Stories about
Graham Linehan


Graham Linehan (/ˈlɪnəhæn/) is an Irish comedian who, in collaboration with Arthur Mathews, has written or co-written a string of successful television comedies. He is best known for creating or co-creating the sitcoms Father Ted, Black Books and The IT Crowd.

Breitbart

Published  1 week ago

British police arrested a mother in front of her children for calling a trans activist a man in a Twitter argument, with a judge subsequently issuing an injunction banning her from referring to the person’s “former male identity”.

38-year-old Kate Scottow, of Hitchin, Hertfordshire, said she was “arrested in my home by three officers, with my autistic ten-year-old daughter and breastfed 20-month-old son present” in comments posted to the Mumsnet online forum, according to the Mail on Sunday.

“I was then detained for seven hours in a cell with no sanitary products (which I said I needed) before being interviewed then later released under investigation… I was arrested for harassment and malicious communications because I called someone out and misgendered them on Twitter.”

Police officers are said to have taken her DNA, fingerprints, and photograph, and continue to retain her laptop and mobile phone months after they arrested her on December 1st, hindering her university studies.

The Mail on Sunday say Hertfordshire Police have confirmed the arrest, telling the newspaper: “We take all reports of malicious communication seriously.”

"Do not post anything which could be considered offensive" – Police hunt down Facebook users who made "offensive" comments about Muslim grooming gangs online. #Priorities https://t.co/ik0Vr9txvU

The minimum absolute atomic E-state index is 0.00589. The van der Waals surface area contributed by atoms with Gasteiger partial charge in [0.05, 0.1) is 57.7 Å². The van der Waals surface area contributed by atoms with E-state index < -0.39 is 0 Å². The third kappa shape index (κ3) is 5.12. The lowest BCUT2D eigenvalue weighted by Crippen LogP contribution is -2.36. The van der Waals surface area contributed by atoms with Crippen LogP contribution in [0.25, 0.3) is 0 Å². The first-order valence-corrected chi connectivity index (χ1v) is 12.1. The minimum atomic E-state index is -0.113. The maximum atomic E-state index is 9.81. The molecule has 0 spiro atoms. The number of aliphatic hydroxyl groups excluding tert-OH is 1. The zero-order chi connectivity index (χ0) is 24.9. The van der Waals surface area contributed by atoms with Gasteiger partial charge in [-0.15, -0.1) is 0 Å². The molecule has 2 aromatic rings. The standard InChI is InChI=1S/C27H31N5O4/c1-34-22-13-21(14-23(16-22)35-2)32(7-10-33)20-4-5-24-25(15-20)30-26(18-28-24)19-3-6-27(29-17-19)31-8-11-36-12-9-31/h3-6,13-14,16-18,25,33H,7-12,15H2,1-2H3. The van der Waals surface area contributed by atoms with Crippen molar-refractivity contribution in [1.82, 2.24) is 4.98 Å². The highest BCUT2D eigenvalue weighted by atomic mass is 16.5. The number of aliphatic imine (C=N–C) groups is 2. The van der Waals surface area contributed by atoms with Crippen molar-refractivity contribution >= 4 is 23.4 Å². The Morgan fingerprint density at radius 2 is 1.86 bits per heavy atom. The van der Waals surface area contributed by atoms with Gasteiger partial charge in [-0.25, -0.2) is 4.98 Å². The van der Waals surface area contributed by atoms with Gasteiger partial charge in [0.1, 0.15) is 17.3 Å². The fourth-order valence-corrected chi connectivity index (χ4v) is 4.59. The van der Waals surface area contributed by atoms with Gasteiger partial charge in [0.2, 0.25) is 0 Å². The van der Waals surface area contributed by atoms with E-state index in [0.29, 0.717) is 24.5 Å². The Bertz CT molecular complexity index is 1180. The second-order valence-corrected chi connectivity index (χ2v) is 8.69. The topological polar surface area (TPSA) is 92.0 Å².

— Breitbart London (@BreitbartLondon) January 13, 2018

Specifically, Ms Scottow is said to have been interrogated for “deadnaming” trans activist Stephanie Hayden during an argument over whether trans people should be able to legally change gender through a simple self-identification process with little or no medical oversight.

Hayden had made headlines in late 2018 for launching legal proceedings against leftist comedy writer Graham Linehan for using their male birth name, describing this as “a gross violation of my privacy and who gets to know this information about me… I am quite prepared to resort to the law if people cross the line.”

Court action appears to have been taken against Scottow, also, with Deputy Judge Jason Coppel QC issuing an interim injunction against her which bans her from “referencing [Hayden] as a man” or alluding to Hayden’s “former male identity”.

Hayden has previously backed campaigns to take down billboards sporting the dictionary definition of a woman as an “adult human female” as offensive, and to force academics who dispute whether someone born male can really become a woman to step down from university positions, according to The Times.

What Free Speech? British Police Arrest At Least 3,395 People for ‘Offensive’ Online Comments in One Year https://t.co/AK54DOKsHO

— Breitbart London (@BreitbartLondon) October 14, 2017

Mail Online